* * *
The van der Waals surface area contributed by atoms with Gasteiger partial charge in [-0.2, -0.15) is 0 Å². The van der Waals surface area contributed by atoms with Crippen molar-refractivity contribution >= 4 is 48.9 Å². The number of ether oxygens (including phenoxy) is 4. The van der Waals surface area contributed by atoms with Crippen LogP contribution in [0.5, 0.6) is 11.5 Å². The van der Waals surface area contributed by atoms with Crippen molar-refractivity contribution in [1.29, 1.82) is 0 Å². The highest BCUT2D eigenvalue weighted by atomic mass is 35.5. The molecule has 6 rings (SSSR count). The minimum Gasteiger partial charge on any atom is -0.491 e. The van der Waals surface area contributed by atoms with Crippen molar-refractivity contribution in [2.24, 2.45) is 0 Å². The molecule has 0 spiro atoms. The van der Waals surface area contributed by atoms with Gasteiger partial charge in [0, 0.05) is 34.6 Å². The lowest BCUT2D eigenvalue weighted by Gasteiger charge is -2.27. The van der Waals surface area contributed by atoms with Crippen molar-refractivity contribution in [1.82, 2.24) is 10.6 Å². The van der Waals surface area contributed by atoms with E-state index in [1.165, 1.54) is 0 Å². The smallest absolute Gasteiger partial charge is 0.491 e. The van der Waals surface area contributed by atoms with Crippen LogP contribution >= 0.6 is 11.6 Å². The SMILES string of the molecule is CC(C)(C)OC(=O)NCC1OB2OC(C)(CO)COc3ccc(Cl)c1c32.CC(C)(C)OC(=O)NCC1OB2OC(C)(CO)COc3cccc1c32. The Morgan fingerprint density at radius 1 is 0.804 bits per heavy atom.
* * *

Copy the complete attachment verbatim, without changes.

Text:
The van der Waals surface area contributed by atoms with Gasteiger partial charge in [-0.2, -0.15) is 0 Å². The van der Waals surface area contributed by atoms with Crippen molar-refractivity contribution >= 4 is 48.9 Å². The number of ether oxygens (including phenoxy) is 4. The van der Waals surface area contributed by atoms with Crippen LogP contribution in [0.5, 0.6) is 11.5 Å². The van der Waals surface area contributed by atoms with Crippen molar-refractivity contribution in [1.29, 1.82) is 0 Å². The highest BCUT2D eigenvalue weighted by atomic mass is 35.5. The molecule has 6 rings (SSSR count). The minimum Gasteiger partial charge on any atom is -0.491 e. The van der Waals surface area contributed by atoms with Crippen molar-refractivity contribution in [2.24, 2.45) is 0 Å². The molecule has 0 spiro atoms. The van der Waals surface area contributed by atoms with Gasteiger partial charge in [0, 0.05) is 34.6 Å². The lowest BCUT2D eigenvalue weighted by Gasteiger charge is -2.27. The van der Waals surface area contributed by atoms with Crippen molar-refractivity contribution in [1.82, 2.24) is 10.6 Å². The van der Waals surface area contributed by atoms with E-state index in [1.165, 1.54) is 0 Å². The smallest absolute Gasteiger partial charge is 0.491 e. The van der Waals surface area contributed by atoms with Crippen LogP contribution >= 0.6 is 11.6 Å². The SMILES string of the molecule is CC(C)(C)OC(=O)NCC1OB2OC(C)(CO)COc3ccc(Cl)c1c32.CC(C)(C)OC(=O)NCC1OB2OC(C)(CO)COc3cccc1c32. The Morgan fingerprint density at radius 1 is 0.804 bits per heavy atom.